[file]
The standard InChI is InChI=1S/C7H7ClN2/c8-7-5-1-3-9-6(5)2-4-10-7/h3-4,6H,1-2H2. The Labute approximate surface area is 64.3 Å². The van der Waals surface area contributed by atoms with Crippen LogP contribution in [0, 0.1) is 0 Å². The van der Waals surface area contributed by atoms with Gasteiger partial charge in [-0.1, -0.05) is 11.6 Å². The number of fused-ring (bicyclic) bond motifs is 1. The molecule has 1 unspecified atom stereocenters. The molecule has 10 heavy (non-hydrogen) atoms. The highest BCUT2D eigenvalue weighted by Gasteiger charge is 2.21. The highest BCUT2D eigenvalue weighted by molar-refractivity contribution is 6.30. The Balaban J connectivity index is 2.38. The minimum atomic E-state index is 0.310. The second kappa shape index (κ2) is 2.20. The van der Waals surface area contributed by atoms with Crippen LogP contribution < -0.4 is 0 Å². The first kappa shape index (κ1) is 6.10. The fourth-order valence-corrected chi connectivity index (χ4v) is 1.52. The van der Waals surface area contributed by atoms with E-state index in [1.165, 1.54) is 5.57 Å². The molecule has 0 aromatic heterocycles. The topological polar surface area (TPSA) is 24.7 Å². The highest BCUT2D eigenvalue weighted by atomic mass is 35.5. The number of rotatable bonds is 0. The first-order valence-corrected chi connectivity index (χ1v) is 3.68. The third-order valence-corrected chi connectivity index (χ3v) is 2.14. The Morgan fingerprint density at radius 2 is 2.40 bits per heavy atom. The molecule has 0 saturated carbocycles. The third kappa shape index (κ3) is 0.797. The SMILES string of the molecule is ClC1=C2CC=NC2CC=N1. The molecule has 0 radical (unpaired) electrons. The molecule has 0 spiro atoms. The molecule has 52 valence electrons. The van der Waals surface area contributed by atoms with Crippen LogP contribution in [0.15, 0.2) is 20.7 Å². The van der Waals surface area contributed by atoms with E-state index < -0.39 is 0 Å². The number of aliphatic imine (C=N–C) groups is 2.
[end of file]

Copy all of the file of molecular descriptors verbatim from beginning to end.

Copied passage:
The standard InChI is InChI=1S/C7H7ClN2/c8-7-5-1-3-9-6(5)2-4-10-7/h3-4,6H,1-2H2. The Labute approximate surface area is 64.3 Å². The van der Waals surface area contributed by atoms with Crippen LogP contribution in [0, 0.1) is 0 Å². The van der Waals surface area contributed by atoms with Gasteiger partial charge in [-0.1, -0.05) is 11.6 Å². The number of fused-ring (bicyclic) bond motifs is 1. The molecule has 1 unspecified atom stereocenters. The molecule has 10 heavy (non-hydrogen) atoms. The highest BCUT2D eigenvalue weighted by Gasteiger charge is 2.21. The highest BCUT2D eigenvalue weighted by molar-refractivity contribution is 6.30. The Balaban J connectivity index is 2.38. The minimum atomic E-state index is 0.310. The second kappa shape index (κ2) is 2.20. The van der Waals surface area contributed by atoms with Crippen LogP contribution < -0.4 is 0 Å². The first kappa shape index (κ1) is 6.10. The fourth-order valence-corrected chi connectivity index (χ4v) is 1.52. The van der Waals surface area contributed by atoms with E-state index in [1.165, 1.54) is 5.57 Å². The molecule has 0 aromatic heterocycles. The topological polar surface area (TPSA) is 24.7 Å². The highest BCUT2D eigenvalue weighted by atomic mass is 35.5. The number of rotatable bonds is 0. The first-order valence-corrected chi connectivity index (χ1v) is 3.68. The third-order valence-corrected chi connectivity index (χ3v) is 2.14. The Morgan fingerprint density at radius 2 is 2.40 bits per heavy atom. The molecule has 0 saturated carbocycles. The third kappa shape index (κ3) is 0.797. The SMILES string of the molecule is ClC1=C2CC=NC2CC=N1. The molecule has 0 radical (unpaired) electrons. The molecule has 0 spiro atoms. The molecule has 52 valence electrons. The van der Waals surface area contributed by atoms with Crippen LogP contribution in [0.15, 0.2) is 20.7 Å². The van der Waals surface area contributed by atoms with E-state index < -0.39 is 0 Å². The number of aliphatic imine (C=N–C) groups is 2.